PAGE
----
M. P. Shiel
My birthplace, as has been remarked in THE CANDID FRIEND, is, like the burial-place of Moses, wrapped in mystery. To myself the arcanum has been revealed; but it is too sacred for every ear. Let it suffice that it is an island, a small island, set in far, high regions of sunlight and the palm, remote enough from Europe. “Knowest thou the land where the orange-blossom blooms? It is there! It is there!” I was born at the moment of an earthquake and a storm, or, rather, these were born at the moment of me. Nature sneezed at my coming. The sheet-lightning, like a sheeted ghost, came peering into the chamber, winking a million to the second. And, with lullaby rough enough, this mixture of Heaven and Earth and Hell which I call “I,” and sometimes “We,” came out, and began to cry.
I have spoken of a storm and an earthquake: feeble words to ears in Europe, where such things are amateur. There, however, they are more literal. That little island (it is called Montserrat) is a very great and holy place, full of passionate woes, the very apex and hub, it seems to me, of the world. God cannot let it be, but is ever at it, it would appear, to destroy it: indeed, it is foredoomed, like Delos (birthplace of Apollo!) sooner or later to disappear (...). I have an idea that at the moment of my death it will sink: I do not know if it is true. I have passed on the calm sea some vast, blazing day, like an Eternity of light (whether in the body I know not), close under its piled augustness of crags, and my eyes have filled with tears of love and pity for it, and all its despondent manias, and wayward Orestian frenzies, and coming doom. It has souf-fraires (hot sulfur-springs), and sometimes, after one of its tantrums, passing invisible ships many a mile out at sea can smell that fume of Hell it sends.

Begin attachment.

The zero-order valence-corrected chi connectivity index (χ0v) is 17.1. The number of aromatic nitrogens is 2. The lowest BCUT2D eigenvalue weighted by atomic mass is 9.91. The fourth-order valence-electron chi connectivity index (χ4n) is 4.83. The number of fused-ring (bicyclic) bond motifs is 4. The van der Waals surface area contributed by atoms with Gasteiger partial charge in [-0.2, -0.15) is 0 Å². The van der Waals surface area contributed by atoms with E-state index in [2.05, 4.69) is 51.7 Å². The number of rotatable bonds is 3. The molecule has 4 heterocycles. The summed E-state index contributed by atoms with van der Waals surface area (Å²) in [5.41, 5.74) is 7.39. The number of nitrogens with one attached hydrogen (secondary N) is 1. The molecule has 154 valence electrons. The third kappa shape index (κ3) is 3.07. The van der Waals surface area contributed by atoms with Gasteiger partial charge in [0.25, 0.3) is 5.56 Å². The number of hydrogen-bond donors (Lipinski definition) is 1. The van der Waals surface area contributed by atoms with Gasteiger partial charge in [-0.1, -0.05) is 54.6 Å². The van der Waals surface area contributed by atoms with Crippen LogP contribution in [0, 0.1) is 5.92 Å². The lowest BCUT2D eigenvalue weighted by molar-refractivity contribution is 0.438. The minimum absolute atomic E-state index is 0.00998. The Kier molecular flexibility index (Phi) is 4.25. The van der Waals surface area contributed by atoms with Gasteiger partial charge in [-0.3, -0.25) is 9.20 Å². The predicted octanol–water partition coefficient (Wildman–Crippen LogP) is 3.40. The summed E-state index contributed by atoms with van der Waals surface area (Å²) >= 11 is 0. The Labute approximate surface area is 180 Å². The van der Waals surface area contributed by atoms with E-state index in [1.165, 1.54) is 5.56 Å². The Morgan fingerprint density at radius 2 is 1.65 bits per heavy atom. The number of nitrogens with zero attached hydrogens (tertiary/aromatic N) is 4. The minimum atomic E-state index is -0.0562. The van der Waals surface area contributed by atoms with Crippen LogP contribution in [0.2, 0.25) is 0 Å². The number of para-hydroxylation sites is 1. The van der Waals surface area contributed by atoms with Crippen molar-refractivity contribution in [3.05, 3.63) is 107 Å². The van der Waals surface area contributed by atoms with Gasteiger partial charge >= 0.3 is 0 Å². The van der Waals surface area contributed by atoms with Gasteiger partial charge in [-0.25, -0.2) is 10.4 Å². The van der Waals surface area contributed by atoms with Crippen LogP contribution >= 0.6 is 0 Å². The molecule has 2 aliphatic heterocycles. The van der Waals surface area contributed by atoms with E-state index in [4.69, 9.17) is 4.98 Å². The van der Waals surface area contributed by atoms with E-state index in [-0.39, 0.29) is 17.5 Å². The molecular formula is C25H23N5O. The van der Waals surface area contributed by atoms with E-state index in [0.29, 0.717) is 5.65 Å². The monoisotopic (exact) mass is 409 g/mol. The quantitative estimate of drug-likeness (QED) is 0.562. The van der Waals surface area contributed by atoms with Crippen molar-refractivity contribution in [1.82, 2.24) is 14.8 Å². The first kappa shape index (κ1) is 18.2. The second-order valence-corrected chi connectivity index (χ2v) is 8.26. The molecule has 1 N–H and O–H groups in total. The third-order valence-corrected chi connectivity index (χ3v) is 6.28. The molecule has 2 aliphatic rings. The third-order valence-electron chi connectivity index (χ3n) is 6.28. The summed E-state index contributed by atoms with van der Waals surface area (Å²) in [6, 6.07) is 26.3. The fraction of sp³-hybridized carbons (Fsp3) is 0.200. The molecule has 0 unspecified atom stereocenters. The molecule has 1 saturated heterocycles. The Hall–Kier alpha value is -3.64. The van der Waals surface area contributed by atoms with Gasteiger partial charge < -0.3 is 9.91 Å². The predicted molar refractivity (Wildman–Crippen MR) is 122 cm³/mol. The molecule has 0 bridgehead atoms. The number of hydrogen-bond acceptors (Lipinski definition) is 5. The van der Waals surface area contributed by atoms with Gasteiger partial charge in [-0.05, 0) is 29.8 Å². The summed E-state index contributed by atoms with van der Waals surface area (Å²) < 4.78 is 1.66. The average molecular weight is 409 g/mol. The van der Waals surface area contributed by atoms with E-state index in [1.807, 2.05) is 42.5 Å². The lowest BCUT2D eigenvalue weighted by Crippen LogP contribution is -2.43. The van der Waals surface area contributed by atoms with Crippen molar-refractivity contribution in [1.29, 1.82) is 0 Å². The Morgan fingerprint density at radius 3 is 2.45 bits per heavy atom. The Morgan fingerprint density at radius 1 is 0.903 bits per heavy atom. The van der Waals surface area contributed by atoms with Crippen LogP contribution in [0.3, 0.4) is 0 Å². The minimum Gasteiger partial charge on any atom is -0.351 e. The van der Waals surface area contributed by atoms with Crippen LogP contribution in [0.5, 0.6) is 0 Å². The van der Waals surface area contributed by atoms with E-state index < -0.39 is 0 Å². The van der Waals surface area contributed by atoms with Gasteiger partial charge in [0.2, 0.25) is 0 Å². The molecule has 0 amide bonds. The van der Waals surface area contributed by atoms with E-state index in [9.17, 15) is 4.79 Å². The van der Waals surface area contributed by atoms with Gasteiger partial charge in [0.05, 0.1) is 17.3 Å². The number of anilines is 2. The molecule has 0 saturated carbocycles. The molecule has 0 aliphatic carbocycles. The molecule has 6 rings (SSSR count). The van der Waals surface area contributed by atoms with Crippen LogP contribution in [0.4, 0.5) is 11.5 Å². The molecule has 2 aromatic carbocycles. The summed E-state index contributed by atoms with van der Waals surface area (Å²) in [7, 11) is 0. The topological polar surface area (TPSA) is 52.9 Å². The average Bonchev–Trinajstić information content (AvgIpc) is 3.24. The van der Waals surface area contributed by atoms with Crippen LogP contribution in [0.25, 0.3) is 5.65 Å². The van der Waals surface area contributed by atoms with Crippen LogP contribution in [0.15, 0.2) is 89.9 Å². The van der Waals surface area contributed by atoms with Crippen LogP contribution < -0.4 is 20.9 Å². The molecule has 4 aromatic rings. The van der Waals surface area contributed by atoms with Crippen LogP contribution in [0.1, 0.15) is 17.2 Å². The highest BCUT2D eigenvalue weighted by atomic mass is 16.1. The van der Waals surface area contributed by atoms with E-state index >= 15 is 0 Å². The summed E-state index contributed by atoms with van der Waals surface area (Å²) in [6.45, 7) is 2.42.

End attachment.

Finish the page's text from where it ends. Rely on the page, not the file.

OF SUCH RED EARTH WAS I KNEADED. No one born in such a place can be quite sane, especially if his father, like mine, happen to be a great poet; nor, from boyhood, have I ever set up any pretence of being responsible for my actions. When there was a storm, and all men cowered awe-struck, and the bounds of Heaven and Earth were lost, ah, then was my father’s heyday! His heart alone was strong: for the storm was his brother, and own father’s son with him. I, though then very young, can remember him stalking in a loose robe up and down the travailing house, in the very mood of that bellowing throat without, like Lear himself, with “That’s right! How grand! Crack your cheeks, then — rage! blow!” while we others, and my poor mother, had our hands on our mouths, and our mouths in the dust.
NEVER CAN BE EFFACED FROM MY MEMORY that red, heroic figure, as of Prometheus, those outcries of his, those mutterings, and, I should like to add, cursings; but, to tell the truth, my poor father would not curse, though he could not but have wanted to, having the extraordinary taste to be a Methodist preacher, not by profession, be it said, but of that kind they call “local preachers”, his trade being that of ship-owner, and many ships he had on the sea, and knew them all by name.
HIS CHILDREN, TOO, he knew by name, though it was something of a feat, for there were nine girls, and then, lastly, I. At each birth of a girl, a prayer-meeting gathered in the house, attended by everybody, for my father was the local “boss”, with the sobriquet of “the Governor”, the meeting being intended to thank God for the child, but with a mental reservation, a “but” of disaffection, and a hint to Heaven that it would be graceful to make the next a boy. For many years, no boy would come for I was ever stubborn; but my father, a true Irishman, kept plodding on, like the present Czar of Russia, and by a last effort I was evolved, taken to the lamplight, and discovered to be male. Then, while the earth shivered, the storm raved, and Heaven’s lightning blinked to see me, there was an added grand racket of prayer and thanksgiving: though why they should have been so very thankful, I, “in the light of maturer experience,” cannot tell, cannot tell. But God knows best.
ALL THIS, HOWEVER, is not what I wanted to say; but rather to utter something of what I think about the great art of writing, for which now there is hardly space. I began my life of thought with an extraordinary craze about the Greek language, and, by the time I was eleven and at school in Devonshire, I had devoured, I should think, most of what is written in Greek (I don’t mean devoured like heavy scholar-people and prigs, but with the intelligence of a human being). About the same time it occurred to me that English is a far greater language than Greek: and had never been written! Why, therefore, should not I be the child to write it?